Last, and important, humor: One of the funniest things I came across this week was on Language Log, a place to read linguists’ comments on many everyday happenings in languages, English and others. From time to time one of their many contributors writes about how Chinese signs get translated inchinese - JustTheQueen1 odd and amusing ways. Some are written to forbid urination in various places and the English versions of the warnings can come out saying, “Urination is inhuman,” or “It is forbidden to urinate here. The penalty is bang.”

My pal Chesterton said that there are no uninteresting subjects, only uninterested people. I hope at least one topic here has been interesting to you!

Putting Books on Shelves, Taking Them Off…

Earlier in the month I told how I got worked up when parts of my book order began to arrive in the mail. I admit, I do feel a bit sheepish, buying more books and telling about them, when there are plenty of good ones already on my shelves. But that’s me, a glutton.

 

These are mostly used, almost all from different sellers, and the shipping totalled way more than the books themselves. Most of the titles have been on my wish list for months or years, and I know that some of the books, now that they are in my possession, will sit on the shelf for at least months, more likely years, before I get to them. But they have a better chance of being read now.

Not to mention, they are now available for me to remove from the bookcase briefly, to open and lovingly turn a few pages–even when there isn’t time to give my full attention to the contents. Winston Churchill gave an admonition to book-lovers to do just that. I read the saying in a London museum, and it appears I’ll have to return there if I am ever going to find it verbatim.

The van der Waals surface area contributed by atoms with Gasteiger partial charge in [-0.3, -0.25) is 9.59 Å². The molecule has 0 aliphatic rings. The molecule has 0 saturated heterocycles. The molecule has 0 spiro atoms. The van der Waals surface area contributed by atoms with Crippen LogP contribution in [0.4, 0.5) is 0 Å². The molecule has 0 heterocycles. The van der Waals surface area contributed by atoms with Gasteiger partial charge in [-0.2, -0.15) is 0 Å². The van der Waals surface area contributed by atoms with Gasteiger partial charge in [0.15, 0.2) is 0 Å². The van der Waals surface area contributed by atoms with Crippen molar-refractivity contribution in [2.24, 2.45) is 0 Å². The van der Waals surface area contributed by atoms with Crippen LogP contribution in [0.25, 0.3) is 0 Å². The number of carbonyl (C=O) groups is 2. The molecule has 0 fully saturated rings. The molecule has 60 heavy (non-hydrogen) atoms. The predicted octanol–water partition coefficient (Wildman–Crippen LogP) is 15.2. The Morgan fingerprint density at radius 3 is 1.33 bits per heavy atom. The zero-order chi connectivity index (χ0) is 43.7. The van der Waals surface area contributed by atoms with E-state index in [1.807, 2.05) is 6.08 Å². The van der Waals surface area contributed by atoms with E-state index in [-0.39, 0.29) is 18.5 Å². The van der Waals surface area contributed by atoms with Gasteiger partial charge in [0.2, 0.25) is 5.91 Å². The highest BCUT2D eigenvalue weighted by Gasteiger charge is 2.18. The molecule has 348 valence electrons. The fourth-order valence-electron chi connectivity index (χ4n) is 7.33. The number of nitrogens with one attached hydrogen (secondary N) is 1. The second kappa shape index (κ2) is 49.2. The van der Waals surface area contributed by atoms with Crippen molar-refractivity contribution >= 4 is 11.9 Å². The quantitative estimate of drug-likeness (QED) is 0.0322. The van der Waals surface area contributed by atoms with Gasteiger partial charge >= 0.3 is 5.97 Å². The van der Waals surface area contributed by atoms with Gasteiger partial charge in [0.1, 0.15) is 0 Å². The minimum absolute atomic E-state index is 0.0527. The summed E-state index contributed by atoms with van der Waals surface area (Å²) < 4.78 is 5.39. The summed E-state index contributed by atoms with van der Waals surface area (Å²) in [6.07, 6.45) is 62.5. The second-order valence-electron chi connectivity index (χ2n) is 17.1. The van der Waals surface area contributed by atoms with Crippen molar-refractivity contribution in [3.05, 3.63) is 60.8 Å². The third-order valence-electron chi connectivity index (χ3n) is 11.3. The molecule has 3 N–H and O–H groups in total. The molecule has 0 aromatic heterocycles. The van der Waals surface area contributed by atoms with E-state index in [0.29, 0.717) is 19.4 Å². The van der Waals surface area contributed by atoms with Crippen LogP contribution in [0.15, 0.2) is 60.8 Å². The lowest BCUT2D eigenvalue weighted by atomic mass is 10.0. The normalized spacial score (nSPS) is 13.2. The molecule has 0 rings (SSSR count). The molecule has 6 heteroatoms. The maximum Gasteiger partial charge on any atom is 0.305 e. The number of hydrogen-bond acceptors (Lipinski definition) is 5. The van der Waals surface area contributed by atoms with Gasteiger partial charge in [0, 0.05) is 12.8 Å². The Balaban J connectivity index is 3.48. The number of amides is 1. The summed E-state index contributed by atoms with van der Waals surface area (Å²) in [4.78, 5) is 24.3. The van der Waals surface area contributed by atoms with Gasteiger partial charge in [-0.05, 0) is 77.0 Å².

In some cases it is a mystery how I heard about the book or why I wanted it. The Golden Book of Writing looks valuable, and I can always use help in that department, but it will have to remain uncredited as far as who recommended it. Maybe it was my friend at Amazon.com who always says, “We have recommendations for you!”

John McWhorter has been interviewed a couple of times on Mars Hill Audio, so I’ve been familiar with him and wanting to read more from his mind. Linguistics is a subject that grabs me ever since I was privileged to take a tutorial in the subject as a freshman in college. Perusing the titles of McWhorter’s bibliography feeds my book greed.

Dana Gioia is another author whose acquaintance I first made through MHA, and I mentioned that meeting here already. I only owned one book of his poems before–now I have two, and two collections of essays. Disappearing Ink is a collection of essays subtitled Poetry at the End of Print Culture.

Kristin Lavransdatter I loved so much that I snatched up sets whenever I’d see them, in the old translation that so many people despise–I didn’t. But now I want to read it in Tiina Nunnally’s rendition.

Because I dearly love my friend, whom I will call Bird, I bought The Lady’s Not for Burning, a play by Christopher Fry. Bird is 98 years old, and this play is one of her favorite pieces of writing, I think partly because it was something she enjoyed with her late husband. Bird is terribly hard of hearing, but she can hear me when I sit nearby and we talk about how thankful we are to God for many things. She is a little worried that her eyes will fail her and she won’t be able see the print on the pages of her books; I told her I will come and read to her then.

I think she would really like Kristin Lavransdatter.